February 15th, 2013
Last year, my brother played Resident Evil 4 for the first time. After he finished the game, we discussed it over IM. Here are some of the key points from our conversation:
Moving and Shooting
Not being able to move and shoot does several things to the gameplay:
- it forces the player to find a spot and bunker down, creating a stop ‘n pop style of shooting.
- it makes Leon vulnerable, forcing the player to consider the surrounding environment and locations of the enemies and formulate a plan of attack.
- it creates a tug of war over the ground between Leon and the enemies (spatial dynamic). The player wants Leon to keep his distance, while the enemies attempt to close in on him. This push-pull relationship contributes to the inhale-exhale flow of the shoot-outs.
- it removes the clutter of moving while shooting (as moving throws off aiming).
Spatial Dynamic and Fly-Kicking
- The closer the enemies are to Leon, the easier they are to shoot, but the more likely they are to attack him (spatial dynamic and risk/reward).
- Leon can gain ground by stunning and then fly-kicking enemies, but they need to be close to him/he needs to run over to them to execute the attack (risk/reward).
- The cool down after the fly-kick, where the player has no control over Leon, balances the mechanic and extends the risk/reward.
The game builds tension by either:
- limiting the size of the play area and thereby the distance between Leon and the enemies
- adding more enemies to overwhelm the player
- increasing the Ganado’s armour (interplay)
- increasing the number of directions enemies can approach from (adaption skills, multitasking)
These methods squeeze more skill out of the player.
Camera and Viewpoint
- The camera is brought in close so that it’s both claustrophobic and functional. This is a neat throwback to the fixed camera angles of the original games.
- The laser sight helps to distinguish depth.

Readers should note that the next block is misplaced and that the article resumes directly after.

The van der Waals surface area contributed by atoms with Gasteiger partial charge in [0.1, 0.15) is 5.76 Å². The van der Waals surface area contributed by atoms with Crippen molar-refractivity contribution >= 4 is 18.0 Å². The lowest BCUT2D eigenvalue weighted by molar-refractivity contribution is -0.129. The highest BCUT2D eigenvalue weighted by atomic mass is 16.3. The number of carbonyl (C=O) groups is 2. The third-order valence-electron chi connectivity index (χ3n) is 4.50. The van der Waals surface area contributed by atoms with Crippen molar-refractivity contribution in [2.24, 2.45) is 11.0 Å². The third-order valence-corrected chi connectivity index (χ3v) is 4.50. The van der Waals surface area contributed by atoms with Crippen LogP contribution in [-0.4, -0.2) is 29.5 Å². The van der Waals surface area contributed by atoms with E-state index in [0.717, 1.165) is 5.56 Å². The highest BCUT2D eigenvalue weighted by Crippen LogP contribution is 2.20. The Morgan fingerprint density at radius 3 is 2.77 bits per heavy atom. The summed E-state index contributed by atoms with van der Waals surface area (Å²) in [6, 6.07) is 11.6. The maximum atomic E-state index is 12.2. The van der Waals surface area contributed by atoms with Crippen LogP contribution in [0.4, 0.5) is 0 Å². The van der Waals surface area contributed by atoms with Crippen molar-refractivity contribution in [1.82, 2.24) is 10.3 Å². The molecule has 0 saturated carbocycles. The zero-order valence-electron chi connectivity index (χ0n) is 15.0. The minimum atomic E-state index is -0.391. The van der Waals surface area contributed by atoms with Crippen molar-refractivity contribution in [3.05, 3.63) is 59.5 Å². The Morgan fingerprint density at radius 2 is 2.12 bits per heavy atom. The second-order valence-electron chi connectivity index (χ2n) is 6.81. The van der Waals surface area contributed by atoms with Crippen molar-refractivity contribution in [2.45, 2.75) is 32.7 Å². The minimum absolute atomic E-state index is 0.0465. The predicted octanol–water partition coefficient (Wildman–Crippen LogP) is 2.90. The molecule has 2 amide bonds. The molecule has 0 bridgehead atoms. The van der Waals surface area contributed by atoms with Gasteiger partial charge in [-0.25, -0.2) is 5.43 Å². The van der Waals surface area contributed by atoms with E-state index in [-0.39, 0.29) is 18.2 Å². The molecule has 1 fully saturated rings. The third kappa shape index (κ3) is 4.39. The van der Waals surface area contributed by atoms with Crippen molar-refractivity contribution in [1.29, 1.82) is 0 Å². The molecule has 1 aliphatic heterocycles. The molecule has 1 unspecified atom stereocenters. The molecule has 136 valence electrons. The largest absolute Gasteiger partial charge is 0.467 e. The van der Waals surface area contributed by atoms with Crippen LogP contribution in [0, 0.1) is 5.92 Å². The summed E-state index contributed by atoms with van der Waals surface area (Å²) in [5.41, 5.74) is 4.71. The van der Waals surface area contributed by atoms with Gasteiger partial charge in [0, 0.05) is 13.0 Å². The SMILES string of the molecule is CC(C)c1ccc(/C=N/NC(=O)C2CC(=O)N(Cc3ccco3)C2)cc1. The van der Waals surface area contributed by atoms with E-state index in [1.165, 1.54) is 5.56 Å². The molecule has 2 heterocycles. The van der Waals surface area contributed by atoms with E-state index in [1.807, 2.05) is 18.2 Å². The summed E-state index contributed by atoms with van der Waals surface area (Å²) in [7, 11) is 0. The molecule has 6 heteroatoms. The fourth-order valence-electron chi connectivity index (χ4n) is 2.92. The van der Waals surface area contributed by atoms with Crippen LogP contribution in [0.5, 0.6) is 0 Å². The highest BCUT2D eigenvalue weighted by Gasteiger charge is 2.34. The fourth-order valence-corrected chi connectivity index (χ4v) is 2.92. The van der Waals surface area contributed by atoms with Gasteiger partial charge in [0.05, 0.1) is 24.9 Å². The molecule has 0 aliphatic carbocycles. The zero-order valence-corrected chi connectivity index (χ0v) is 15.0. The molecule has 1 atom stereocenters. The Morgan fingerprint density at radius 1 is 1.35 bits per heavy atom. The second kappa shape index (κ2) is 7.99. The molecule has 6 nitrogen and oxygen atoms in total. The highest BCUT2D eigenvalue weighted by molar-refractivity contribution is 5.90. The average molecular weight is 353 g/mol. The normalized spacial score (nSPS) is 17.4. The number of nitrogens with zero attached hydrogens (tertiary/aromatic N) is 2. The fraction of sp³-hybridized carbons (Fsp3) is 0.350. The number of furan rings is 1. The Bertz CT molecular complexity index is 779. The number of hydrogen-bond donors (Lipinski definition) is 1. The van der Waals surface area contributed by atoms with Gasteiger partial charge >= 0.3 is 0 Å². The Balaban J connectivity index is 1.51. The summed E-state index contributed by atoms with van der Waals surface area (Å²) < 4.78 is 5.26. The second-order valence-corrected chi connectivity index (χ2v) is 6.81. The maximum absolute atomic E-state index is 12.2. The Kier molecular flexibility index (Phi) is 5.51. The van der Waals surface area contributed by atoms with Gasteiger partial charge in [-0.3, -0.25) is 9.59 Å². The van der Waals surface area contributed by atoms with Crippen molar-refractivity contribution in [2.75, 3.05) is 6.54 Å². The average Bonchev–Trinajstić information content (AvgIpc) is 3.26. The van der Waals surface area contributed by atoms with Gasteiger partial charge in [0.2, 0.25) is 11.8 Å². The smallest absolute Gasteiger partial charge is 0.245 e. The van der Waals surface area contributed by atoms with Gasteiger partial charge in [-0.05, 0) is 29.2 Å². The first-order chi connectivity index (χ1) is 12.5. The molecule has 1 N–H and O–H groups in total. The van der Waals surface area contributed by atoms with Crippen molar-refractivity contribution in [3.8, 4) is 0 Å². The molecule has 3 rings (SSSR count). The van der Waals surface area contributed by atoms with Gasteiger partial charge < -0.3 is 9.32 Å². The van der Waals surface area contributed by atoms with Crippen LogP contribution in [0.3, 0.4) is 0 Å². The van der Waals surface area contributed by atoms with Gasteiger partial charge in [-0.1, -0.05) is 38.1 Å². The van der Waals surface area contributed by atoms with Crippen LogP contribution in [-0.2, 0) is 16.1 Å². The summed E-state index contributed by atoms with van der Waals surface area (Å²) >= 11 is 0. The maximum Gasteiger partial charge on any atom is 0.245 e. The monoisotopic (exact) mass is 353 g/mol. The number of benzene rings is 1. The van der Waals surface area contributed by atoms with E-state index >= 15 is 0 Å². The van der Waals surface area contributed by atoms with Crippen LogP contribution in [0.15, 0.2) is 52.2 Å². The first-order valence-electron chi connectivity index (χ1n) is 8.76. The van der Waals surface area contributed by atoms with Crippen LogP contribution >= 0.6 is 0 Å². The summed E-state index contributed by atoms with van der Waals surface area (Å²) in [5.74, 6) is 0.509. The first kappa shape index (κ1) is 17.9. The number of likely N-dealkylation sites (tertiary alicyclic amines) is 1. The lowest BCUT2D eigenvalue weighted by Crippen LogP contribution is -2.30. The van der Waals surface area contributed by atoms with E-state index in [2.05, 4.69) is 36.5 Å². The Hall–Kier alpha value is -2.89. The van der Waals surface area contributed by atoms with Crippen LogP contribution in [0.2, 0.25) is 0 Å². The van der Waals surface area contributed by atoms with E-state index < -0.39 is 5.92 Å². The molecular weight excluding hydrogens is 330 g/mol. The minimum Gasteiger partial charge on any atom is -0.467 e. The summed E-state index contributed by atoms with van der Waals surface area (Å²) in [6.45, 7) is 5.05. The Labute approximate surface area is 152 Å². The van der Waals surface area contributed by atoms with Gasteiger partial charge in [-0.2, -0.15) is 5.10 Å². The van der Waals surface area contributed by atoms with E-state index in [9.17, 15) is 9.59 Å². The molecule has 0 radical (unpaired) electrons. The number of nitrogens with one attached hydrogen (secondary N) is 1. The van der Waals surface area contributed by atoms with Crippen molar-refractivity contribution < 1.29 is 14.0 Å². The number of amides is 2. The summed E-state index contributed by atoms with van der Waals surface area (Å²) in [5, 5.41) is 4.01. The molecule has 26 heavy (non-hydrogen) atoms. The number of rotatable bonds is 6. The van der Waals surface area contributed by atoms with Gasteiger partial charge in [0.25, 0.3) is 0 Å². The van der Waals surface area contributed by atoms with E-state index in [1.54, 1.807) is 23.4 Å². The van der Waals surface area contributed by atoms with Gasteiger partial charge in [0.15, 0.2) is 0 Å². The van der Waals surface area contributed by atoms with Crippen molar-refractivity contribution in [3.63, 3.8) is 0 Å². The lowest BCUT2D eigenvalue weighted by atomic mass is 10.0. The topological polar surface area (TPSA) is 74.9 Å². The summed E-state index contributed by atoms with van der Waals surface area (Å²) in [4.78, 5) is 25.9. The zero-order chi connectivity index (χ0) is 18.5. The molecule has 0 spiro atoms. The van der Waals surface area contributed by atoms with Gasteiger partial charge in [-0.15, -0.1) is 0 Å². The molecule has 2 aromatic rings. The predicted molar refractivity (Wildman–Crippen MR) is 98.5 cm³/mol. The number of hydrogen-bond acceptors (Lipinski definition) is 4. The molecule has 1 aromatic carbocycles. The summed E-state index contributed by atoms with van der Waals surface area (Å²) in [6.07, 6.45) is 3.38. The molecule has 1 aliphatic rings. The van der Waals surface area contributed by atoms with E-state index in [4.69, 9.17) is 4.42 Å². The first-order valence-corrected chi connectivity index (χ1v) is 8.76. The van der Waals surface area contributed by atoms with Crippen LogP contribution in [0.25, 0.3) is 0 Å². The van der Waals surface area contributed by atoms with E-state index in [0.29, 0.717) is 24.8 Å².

- Most shooters have weak interplay: you just shoot an enemy and they die, and if they don’t die, you shoot them a few more times to make sure. In Resident Evil 4, the player can shoot to stun, which then opens up opportunities to execute special attacks.
- The enemies also have interplay with one another. For example, if a Ganado is knocked into a group of other Ganados, it’ll push the whole group backwards.
- The organic interactions between enemies feeds back into the interplay between Leon and the enemies, creating deeper and more emergent interactions.
- Because each body part causes the enemy to react differently when shot, the body maps the potential interplay and strategic options. The designers can then tweak the availability of certain strings of interactions by covering up certain parts of the body (armour plates, for instance).
- The game speed is slowed right down so as to give the player enough time to deal with the hordes of Gonados. The large number of enemies make the relative time faster. So although the player has more time, they need to do more in that time.
Quick Time Events
- QTEs are only used in contextual situations or when regular interactions aren’t possible (ie. cutscenes). In this way, they add more interactivity to the game. Many games now tend to use QTEs to subtract interactivity.
If you liked Resident Evil 4, then you should totally check out Vanquish. It’s a different type of shooter, but you can certainly feel the lineage between the two games. I’ll be writing about that game soon enough.